1. Jarvis Landry: One of the glaring holes for LSU as the season gets closer is at receiver, where Rueben Randle left a void as the home run threat. It's easily arguable that the Tigers are deeper across the board at receiver and Landry is part of that, but there's some pressure on him to show he can be the kind of downfield threat every quarterback craves. Landry has worked hard on route-running, particularly getting in and out of breaks and he'll need more separation than Randle simply because he doesn't possess the former LSU star's lanky, angular frame. As much as LSU's running game figures to loosen up defenses and create deep passing chances, Landry will certainly get his chances to explode.
2. Odell Beckham Jr.: Like his running mate, Beckham has a key role in the LSU passing game. Though he is plenty fast enough to strike for bog plays in the mid-range and downfield, Beckham's reliable hands and precision running routes make him the best weapon available to Zach Mettenberger on short routes that can turn into catch-and-run lightning in a hurry. Beckham carved a nice niche last season when he didn't draw a lot of attention. Well, now he'll be a focal point of defenses, so the sledding will be a lot tougher. Landry's presence, along with Russell Shepard's potential and tight end Chase Clement's emergence will certainly help open things up. But Landry needs to be the receiver who Mettenberger knows can get open quickly and for whatever yardage is needed, particularly on third downs.
3. Anthony Johnson: As is the case for a handful of LSU players who showed up with major hype attached, it's time for Johnson's legend to start matching up with his on-field performance. That's not to say he didn't make an impact as a freshman, because he delivered a nice rookie campaign. But stepping in for Michael Brockers on the interior defensive line means the chance is there now for Johnson to show exactly why recruiting services and fans couldn't wait to see him put a college uniform on and show what he could do. With plenty of help on the deep d-line, Johnson won't have to be the only run-stopper or interior quarterback harasser up front, but there will be spots every game where he needs to make his presence felt and help the LSU defense demoralize the opposing offensive line.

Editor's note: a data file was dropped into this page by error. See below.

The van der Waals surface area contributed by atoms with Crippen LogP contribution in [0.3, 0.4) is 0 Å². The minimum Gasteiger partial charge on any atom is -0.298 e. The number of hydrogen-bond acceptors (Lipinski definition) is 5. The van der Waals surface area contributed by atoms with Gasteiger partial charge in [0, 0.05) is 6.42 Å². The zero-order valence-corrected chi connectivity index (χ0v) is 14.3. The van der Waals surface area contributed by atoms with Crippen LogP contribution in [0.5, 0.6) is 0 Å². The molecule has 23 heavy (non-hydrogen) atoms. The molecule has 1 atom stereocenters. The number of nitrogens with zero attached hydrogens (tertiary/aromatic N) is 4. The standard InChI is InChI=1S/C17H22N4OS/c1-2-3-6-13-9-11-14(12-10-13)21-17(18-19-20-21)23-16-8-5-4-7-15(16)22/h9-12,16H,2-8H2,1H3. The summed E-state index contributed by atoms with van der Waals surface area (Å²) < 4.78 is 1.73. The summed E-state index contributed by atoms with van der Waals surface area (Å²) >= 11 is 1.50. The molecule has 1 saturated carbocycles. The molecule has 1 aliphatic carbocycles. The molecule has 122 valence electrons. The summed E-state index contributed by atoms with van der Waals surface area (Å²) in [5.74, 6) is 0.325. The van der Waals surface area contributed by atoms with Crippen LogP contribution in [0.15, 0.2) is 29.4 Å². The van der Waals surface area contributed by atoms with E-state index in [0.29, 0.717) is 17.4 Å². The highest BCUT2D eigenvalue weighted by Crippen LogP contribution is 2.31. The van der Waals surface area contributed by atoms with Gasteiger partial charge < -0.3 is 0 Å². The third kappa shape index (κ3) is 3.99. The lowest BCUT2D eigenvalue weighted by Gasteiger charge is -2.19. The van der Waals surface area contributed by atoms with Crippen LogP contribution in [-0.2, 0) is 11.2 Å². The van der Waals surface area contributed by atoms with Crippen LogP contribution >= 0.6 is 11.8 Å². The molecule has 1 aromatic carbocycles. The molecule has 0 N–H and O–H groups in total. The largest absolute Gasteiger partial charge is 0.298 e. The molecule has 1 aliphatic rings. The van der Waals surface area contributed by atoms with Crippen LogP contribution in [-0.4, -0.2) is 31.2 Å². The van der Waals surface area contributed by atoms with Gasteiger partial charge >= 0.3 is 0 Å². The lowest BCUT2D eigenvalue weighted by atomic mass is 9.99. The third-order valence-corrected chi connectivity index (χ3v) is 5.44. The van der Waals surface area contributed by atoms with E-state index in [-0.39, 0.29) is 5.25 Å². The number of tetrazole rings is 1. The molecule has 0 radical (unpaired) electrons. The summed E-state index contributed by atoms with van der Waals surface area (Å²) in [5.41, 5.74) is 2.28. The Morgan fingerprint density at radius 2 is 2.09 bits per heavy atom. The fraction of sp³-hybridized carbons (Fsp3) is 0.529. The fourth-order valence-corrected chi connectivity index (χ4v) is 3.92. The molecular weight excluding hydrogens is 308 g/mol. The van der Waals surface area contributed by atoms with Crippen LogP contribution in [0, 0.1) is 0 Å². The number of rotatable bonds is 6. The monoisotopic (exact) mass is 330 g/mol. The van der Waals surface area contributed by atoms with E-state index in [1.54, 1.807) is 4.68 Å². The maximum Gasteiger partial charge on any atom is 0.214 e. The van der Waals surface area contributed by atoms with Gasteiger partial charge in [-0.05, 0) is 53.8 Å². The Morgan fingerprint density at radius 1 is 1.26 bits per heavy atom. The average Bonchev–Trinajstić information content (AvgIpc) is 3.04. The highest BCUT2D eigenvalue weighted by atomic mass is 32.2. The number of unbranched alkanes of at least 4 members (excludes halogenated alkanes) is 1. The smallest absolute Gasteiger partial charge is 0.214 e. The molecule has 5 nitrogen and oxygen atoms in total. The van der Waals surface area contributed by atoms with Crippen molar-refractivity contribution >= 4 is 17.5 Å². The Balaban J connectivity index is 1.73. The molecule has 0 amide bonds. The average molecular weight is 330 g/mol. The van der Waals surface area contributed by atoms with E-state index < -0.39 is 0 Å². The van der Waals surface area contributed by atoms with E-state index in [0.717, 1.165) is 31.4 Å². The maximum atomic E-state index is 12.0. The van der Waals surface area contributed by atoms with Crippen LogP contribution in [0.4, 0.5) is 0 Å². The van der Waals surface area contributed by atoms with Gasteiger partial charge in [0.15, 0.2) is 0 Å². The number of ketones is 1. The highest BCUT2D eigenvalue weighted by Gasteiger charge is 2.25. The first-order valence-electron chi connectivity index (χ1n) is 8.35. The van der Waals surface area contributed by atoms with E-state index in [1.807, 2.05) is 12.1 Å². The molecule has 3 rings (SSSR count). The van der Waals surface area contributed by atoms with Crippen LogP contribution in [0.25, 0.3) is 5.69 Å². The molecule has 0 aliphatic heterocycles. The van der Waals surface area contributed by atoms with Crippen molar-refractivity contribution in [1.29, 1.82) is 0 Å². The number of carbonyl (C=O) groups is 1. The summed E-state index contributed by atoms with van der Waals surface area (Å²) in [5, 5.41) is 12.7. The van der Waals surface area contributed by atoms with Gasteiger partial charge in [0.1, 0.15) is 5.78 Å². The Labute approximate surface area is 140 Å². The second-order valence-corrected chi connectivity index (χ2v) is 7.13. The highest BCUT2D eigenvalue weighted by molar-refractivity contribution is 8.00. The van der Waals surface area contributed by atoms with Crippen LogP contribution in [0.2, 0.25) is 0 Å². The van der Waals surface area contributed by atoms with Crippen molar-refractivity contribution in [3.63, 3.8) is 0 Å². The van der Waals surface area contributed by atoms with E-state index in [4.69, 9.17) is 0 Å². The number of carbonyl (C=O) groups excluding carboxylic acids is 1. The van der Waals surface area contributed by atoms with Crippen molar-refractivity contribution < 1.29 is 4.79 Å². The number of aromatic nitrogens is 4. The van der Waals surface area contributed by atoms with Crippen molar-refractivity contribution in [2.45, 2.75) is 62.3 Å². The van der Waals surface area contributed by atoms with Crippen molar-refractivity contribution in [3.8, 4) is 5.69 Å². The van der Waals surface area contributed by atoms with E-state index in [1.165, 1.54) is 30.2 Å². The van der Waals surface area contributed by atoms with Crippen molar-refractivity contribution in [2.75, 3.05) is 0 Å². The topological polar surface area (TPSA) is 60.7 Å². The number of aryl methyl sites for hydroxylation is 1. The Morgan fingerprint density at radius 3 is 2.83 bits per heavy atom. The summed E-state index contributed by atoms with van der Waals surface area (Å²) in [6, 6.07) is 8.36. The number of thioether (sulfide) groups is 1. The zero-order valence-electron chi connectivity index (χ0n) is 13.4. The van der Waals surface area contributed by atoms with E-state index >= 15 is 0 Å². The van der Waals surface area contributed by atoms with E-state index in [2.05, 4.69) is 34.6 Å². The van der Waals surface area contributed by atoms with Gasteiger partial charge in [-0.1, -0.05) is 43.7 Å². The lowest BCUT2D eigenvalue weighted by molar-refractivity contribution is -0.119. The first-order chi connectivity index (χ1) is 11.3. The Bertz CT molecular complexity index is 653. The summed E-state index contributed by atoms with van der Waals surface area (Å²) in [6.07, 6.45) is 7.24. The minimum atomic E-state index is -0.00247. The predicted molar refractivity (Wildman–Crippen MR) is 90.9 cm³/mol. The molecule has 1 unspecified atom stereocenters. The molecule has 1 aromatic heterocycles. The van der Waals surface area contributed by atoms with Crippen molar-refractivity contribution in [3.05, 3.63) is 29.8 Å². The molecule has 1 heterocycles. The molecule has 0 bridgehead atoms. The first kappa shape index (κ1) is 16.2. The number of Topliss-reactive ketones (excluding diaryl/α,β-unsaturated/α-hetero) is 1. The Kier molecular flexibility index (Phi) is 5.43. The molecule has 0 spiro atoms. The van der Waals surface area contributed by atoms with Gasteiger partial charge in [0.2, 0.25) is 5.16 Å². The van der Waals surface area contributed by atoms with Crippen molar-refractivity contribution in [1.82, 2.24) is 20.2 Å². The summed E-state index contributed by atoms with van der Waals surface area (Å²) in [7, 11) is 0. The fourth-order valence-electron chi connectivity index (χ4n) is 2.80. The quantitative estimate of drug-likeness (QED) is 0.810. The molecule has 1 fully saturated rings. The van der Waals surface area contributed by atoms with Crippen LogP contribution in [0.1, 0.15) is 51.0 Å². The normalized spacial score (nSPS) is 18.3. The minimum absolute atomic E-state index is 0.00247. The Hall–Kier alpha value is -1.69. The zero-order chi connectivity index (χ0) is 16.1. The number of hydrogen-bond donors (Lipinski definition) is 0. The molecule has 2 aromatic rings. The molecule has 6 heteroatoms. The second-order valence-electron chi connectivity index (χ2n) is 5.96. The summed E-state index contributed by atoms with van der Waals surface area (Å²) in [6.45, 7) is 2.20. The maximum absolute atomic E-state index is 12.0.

4. Kenny Hilliard: Getting carries will be an ongoing battle for all four of LSU's primary backs, but Hilliard is in the unique position of having a chance to contribute in a lot of different ways. Last season he put his hand in the dirt on occasion as a fullback and also carved a nice spot as a receiver on play-action waggles and as a safety valve. Look for him to get snaps in both those roles early on, and he is also the no-brain option in short-yardage situations because of his 5-foot-11, 240-pound frame. Hilliard has a golden opportunity to emerge as the primary back because of his size and versatility and be a bruising weapon in what shapes up as the most diverse arsenal LSU has had in several years.
5. La'el Collins: Collins will play a lot of football one way or another this season, either as the starting left guard or the jack-of-all-OL-trades or sixth man for a unit that has a chance to be as good as any in Les Miles' eight-year tenure. Right now the former 5-star standout is operating as the starting left guard, and that puts him in the spotlight as the only new starter up front surrounded by veterans. Nobody wants to be the wink link on a line that will play a massive role in how effective the offense will be. Should Collins not secure the starting job, it's huge that he embrace the role of staying sharp and prepared to jump into any of the four spots other than center because of injury or when a starter needs a break.
5 juniors to watch